Tech

Amazon seeks to overturn union win, says vote was tainted

Key Points
  • Amazon is seeking to overturn the historic union victory at one of its New York City warehouses, arguing in a legal filing Friday that union organizers and the National Labor Relations Board acted in a way that tainted the results.
  • Warehouse workers in Staten Island cast 2,654 votes — or about 55% — in favor of a union, giving the fledgling group enough support to pull off a victory last Friday.
  • In one objection, Amazon said organizers "intentionally created hostile confrontations in front of eligible voters," by interrupting the mandatory meetings it held to persuade its employees to reject the union drive.

In this article

Christian Smalls, founder of the Amazon Labor Union, holds up the official tally of ballots outside the National Labor Relations Board offices in Brooklyn on April 1, 2022.
Stephanie Keith | Bloomberg | Getty Images

Amazon is seeking to overturn the historic union victory at one of its New York City warehouses, arguing in a legal filing Friday that union organizers and the National Labor Relations Board acted in a way that tainted the results. It now wants to redo the election.

The e-commerce giant listed 25 objections in the filing obtained by The Associated Press, accusing organizers with the nascent Amazon Labor Union of intimidating workers to vote for the union, a claim an attorney representing the group has called "patently absurd."

"The employees have spoken," Eric Milner, the attorney, said Thursday in a statement after Amazon's initial planned objections were made public in another legal filing. "Amazon is choosing to ignore that, and instead engage in stalling tactics to avoid the inevitable — coming to the bargaining table and negotiating for a contract" on behalf of the workers, he said.

Warehouse workers in Staten Island cast 2,654 votes — or about 55% — in favor of a union, giving the fledgling group enough support to pull off a victory last Friday.

In one objection, Amazon said organizers "intentionally created hostile confrontations in front of eligible voters," by interrupting the mandatory meetings it held to persuade its employees to reject the union drive. In a filing released last week, the company disclosed it spent about $4.2 million last year on labor consultants.

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In another objection, Amazon targeted organizers' distribution of cannabis to workers, saying the labor board "cannot condone such a practice as a legitimate method of obtaining support for a labor organization." New York legalized the recreational use of marijuana last year for those over 21.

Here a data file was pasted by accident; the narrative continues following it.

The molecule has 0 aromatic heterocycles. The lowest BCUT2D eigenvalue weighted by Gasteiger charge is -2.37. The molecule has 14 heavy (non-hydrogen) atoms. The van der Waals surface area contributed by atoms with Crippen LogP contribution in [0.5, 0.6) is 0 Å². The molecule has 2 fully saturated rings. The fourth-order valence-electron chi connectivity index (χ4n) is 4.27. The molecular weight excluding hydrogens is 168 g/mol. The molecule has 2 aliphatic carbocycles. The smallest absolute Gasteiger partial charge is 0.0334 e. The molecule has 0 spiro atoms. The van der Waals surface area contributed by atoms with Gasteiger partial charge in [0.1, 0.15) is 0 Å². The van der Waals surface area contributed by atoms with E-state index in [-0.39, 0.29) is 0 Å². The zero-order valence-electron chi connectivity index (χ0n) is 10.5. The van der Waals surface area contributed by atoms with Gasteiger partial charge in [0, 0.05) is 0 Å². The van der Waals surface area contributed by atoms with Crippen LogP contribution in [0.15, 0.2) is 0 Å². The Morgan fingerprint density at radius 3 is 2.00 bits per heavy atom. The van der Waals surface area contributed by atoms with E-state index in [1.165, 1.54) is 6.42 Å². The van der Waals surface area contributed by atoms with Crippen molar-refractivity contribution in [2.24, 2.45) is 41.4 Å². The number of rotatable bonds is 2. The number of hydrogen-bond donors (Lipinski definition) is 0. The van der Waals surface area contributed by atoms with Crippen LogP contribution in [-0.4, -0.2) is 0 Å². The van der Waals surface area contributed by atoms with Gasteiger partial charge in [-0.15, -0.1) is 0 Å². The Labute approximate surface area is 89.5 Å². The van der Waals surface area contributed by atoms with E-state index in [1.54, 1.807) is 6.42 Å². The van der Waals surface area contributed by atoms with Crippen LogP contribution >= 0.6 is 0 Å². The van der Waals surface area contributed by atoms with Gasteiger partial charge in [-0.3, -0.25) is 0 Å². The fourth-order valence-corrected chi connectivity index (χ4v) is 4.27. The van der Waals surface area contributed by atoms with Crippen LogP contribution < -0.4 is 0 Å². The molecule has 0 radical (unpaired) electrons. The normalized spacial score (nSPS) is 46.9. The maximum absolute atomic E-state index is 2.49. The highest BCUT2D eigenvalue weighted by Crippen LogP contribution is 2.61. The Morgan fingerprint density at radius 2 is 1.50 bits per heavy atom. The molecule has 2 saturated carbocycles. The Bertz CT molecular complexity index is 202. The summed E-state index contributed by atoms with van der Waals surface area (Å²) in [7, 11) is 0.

The company had initially signaled it planned to challenge the election results based on a lawsuit the NLRB filed in March in which the board sought to force Amazon to reinstate a fired employee who was involved in the union drive.

The company pointed to the lawsuit in one of its objections filed Friday, saying the regional NLRB office that brought the suit "failed to protect the integrity and neutrality of its procedures," and had created an impression of support for the union by seeking reinstatement for the former employee, Gerald Bryson.

"Based on the evidence we've seen so far, as set out in our objections, we believe that the actions of the NLRB and the ALU improperly suppressed and influenced the vote, and we think the election should be conducted again so that a fair and broadly representative vote can be had," Kelly Nantel, an Amazon spokesperson, said in a statement.

Bryson was fired in the early days of the pandemic after leading a protest calling for the company to do more to protect workers against Covid-19. While off the job during the protest, Bryson got into a dispute with another worker and was later fired for violating Amazon's vulgar-language policy, according to his attorney Frank Kearl.

The NLRB did not immediately respond to a request for comment. Its spokesperson, Kayla Blado, has previously said the independent agency has been authorized by Congress to enforce the National Labor Relations Act.

"All NLRB enforcement actions against Amazon have been consistent with that Congressional mandate," she said.